Mushroom Growing

For some time now we’ve been brainstorming on what we want to grow on our little hobby farm.  It had to be something that we love to do, want to eat and that could tolerate a lack of attention since we aren’t full time farmers! Everything we came up with was too time intensive (Alpaca’s, Dexter cattle and Emu’s)  and expensive (greenhouse with water and power) until I was doing a walk- about and realized that we have the perfect micro- climate to grow mushrooms! They grow naturally here, all over the place, although I’m NOT eating the wild ones; I’m not enough of a forager to be sure what they are. I know how to recognize Chanterelles and Morels but sadly we dont have those fungi, one can always dream though. From descriptions I’ve read, I think this is a Turkey Tail fungus growing under our Hazelnut tree on a fallen log. It’s color and pattern is beautiful and is widely used for medicinal purposes.

Fungus WANTS to grow here

So, after some research on Mushroom varieties and growing methods it became clear that this was the perfect fit for us. We would start with Shiitake, Lions Mane and Pearl Oyster mushrooms.  One compelling reason to grow these particular varieties is, well, they taste great and given the right conditions are among the easier ones to grow. We want to increase our odds of a harvest, given how new we are to this!

Shaggy Mane mushrooms have a mild lobster flavor

Pearl Oyster mushrooms are one of our varieties

We decided to start our “crop” by  plugging logs with wooden dowels that have been inoculated with the mushroom spawn (like the sperm concept). Over time the spawn will inhabit the logs and forms mycelium (the pregnancy). Then after 9-12 months the “fruit” will bloom (the birth).  We’re looking forward to our first harvest by late summer or early fall 2012!  Then, miraculously, these logs will continue the cycle and reproduce for YEARS once they are fully colonized with the mycelium! We’re starting additional logs so eventually we will have several harvests throughout the year. Lets hope it all goes that way.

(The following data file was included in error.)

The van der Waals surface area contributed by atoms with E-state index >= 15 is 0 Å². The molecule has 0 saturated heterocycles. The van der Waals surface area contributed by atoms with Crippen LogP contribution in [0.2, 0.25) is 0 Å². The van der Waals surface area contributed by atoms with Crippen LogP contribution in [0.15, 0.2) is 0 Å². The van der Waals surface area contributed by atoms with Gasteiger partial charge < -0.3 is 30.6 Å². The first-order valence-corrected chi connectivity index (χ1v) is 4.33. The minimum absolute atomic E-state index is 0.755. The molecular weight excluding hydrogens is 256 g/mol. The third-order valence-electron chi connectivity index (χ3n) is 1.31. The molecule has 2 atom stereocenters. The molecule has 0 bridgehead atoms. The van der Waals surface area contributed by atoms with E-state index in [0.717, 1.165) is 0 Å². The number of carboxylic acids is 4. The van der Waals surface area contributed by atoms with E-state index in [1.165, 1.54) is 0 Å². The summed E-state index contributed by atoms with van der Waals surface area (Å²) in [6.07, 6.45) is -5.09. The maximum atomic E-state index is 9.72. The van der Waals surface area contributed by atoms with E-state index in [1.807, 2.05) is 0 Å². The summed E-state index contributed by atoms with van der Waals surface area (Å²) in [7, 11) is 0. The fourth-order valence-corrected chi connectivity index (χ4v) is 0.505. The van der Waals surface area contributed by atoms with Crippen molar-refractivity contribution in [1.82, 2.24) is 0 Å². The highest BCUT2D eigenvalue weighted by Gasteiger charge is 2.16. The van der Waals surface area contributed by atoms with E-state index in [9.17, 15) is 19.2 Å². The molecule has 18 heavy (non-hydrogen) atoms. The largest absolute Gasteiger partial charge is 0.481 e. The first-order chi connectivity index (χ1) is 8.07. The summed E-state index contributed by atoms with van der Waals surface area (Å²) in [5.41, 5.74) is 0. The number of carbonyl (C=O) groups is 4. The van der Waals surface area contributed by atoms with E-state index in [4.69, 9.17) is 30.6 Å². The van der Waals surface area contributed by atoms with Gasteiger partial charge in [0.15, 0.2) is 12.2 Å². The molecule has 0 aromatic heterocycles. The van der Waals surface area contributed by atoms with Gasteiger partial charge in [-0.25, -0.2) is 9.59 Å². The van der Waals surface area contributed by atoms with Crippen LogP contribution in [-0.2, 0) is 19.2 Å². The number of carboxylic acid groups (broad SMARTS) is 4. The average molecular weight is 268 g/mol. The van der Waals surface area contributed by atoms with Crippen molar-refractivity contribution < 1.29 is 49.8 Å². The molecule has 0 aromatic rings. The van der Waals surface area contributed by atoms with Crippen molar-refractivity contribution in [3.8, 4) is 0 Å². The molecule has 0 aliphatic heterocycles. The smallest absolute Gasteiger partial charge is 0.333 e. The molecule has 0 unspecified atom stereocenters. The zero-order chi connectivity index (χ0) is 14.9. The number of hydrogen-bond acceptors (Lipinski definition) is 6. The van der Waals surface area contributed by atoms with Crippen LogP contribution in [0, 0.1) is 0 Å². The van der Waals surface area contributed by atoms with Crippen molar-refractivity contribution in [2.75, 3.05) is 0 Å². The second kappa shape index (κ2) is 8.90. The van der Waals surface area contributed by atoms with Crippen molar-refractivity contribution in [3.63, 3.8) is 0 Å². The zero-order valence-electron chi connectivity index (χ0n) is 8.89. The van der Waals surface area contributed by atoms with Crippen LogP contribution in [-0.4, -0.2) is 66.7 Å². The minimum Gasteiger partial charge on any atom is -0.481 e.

Spawn dowels have arrived and logs are drilled

Pounding in hundreds of dowels is lots of fun

The dowels should be flush with the surface of the log and not sticking out

Next I melted soy wax and coated the ends and spawn plugs. This seals the logs and helps prevent competing fungi from growing.

Some of the finished logs, tagged by color, ready to move and cover with burlap. They need to be kept moist but up off of the ground, so I have them on a small deck.

Growing mushrooms appeals to me because they are what I call a “closed loop of goodness”.  By that I mean they grow, can become food and medicine, they clean and filter toxins from the environment and when they are spent at the end of their life cycle, the only by -product left is…….magnificent compost! How cool is that?  The more I learned the more amazed I became at the properties of the humble fungi.  If you want to find out more about the connections between mushrooms, natural medicine and environmental toxic remediation via mushrooms check out Paul Stamets work at Fungi Perfecti at